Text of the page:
Poet Alberto Blanco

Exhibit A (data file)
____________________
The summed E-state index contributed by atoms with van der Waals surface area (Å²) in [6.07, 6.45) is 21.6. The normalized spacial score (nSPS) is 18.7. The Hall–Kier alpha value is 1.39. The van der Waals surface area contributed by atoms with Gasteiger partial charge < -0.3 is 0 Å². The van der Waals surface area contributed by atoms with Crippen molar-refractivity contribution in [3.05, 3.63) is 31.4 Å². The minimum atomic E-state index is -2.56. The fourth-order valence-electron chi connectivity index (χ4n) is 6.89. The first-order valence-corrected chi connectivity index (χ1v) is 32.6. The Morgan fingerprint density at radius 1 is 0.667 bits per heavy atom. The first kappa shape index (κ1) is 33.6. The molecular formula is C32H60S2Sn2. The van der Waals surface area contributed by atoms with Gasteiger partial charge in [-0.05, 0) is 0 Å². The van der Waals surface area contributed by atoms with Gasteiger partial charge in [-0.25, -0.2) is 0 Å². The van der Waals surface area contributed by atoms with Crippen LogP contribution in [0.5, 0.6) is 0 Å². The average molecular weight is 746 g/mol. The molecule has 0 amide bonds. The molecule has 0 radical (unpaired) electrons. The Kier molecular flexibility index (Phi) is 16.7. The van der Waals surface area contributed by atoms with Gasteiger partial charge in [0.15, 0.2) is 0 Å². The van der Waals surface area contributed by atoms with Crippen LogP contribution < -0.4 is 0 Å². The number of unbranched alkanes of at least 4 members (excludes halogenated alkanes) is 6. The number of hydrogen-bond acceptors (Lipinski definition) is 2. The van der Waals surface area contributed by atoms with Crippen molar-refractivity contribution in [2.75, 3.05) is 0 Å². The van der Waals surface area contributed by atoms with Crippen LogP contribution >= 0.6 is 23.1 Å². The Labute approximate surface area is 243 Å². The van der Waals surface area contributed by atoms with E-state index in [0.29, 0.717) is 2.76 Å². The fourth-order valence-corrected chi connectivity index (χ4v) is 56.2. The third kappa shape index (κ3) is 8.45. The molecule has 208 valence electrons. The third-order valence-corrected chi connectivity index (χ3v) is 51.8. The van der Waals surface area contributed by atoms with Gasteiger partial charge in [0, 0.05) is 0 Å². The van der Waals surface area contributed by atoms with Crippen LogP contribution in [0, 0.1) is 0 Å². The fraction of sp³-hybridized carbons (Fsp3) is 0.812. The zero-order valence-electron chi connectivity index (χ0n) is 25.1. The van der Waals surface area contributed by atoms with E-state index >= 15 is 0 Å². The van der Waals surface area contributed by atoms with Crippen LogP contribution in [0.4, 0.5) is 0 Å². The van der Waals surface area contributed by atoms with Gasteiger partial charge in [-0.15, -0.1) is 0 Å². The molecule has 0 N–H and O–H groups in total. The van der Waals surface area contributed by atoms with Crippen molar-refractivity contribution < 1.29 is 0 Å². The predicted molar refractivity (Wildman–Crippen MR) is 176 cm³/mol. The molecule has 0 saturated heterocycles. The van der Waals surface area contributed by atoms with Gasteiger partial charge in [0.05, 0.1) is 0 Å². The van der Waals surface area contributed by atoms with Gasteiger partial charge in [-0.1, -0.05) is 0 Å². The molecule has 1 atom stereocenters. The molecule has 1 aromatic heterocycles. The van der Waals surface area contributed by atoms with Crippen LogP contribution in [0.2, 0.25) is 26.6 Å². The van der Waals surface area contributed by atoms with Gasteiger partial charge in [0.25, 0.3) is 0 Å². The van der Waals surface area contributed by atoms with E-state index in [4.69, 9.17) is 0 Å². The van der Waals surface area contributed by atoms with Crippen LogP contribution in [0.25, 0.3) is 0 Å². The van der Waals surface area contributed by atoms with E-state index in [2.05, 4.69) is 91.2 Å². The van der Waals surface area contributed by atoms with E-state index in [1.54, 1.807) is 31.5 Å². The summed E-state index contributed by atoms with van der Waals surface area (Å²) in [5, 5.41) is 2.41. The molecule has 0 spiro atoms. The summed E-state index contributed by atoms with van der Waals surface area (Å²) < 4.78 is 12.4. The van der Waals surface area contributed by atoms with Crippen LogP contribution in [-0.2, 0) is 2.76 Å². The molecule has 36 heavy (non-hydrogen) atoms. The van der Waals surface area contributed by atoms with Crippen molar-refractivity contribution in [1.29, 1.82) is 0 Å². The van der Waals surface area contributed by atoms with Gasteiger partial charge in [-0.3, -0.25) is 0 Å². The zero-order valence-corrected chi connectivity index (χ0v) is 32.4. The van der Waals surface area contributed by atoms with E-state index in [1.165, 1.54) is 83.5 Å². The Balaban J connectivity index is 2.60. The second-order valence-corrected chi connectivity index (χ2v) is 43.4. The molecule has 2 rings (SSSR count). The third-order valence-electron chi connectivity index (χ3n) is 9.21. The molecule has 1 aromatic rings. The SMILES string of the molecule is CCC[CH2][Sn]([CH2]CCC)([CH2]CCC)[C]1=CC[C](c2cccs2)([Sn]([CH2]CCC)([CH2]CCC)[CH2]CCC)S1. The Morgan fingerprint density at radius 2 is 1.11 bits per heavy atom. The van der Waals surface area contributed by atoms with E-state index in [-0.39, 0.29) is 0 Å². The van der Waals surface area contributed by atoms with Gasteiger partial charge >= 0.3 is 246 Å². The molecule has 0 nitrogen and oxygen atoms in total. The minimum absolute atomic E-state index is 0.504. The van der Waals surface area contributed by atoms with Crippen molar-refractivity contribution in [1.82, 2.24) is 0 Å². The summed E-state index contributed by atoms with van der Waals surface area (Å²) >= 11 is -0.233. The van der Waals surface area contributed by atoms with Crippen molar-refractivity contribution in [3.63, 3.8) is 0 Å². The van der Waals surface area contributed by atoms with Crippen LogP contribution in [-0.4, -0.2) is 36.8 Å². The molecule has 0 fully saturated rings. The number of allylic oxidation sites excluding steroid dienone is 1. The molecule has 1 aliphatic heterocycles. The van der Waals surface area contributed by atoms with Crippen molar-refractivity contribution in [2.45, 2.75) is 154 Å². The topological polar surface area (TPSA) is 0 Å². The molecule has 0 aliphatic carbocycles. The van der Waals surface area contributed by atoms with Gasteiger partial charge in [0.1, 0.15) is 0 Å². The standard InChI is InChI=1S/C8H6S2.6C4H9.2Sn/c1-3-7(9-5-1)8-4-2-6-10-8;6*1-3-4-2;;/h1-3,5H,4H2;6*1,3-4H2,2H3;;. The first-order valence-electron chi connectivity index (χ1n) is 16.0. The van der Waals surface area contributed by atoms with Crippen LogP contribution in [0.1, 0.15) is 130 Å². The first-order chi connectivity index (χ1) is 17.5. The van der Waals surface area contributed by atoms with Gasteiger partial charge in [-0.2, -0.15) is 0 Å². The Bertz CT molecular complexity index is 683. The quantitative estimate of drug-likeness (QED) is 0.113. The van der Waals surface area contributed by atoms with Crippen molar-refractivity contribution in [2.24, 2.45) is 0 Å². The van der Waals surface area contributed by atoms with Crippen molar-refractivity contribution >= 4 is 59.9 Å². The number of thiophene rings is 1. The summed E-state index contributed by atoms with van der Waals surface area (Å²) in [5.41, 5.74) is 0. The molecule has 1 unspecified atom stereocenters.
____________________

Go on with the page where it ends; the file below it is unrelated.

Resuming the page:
Acclaimed Latin Poet To Read At D.G. Wills' Bookstore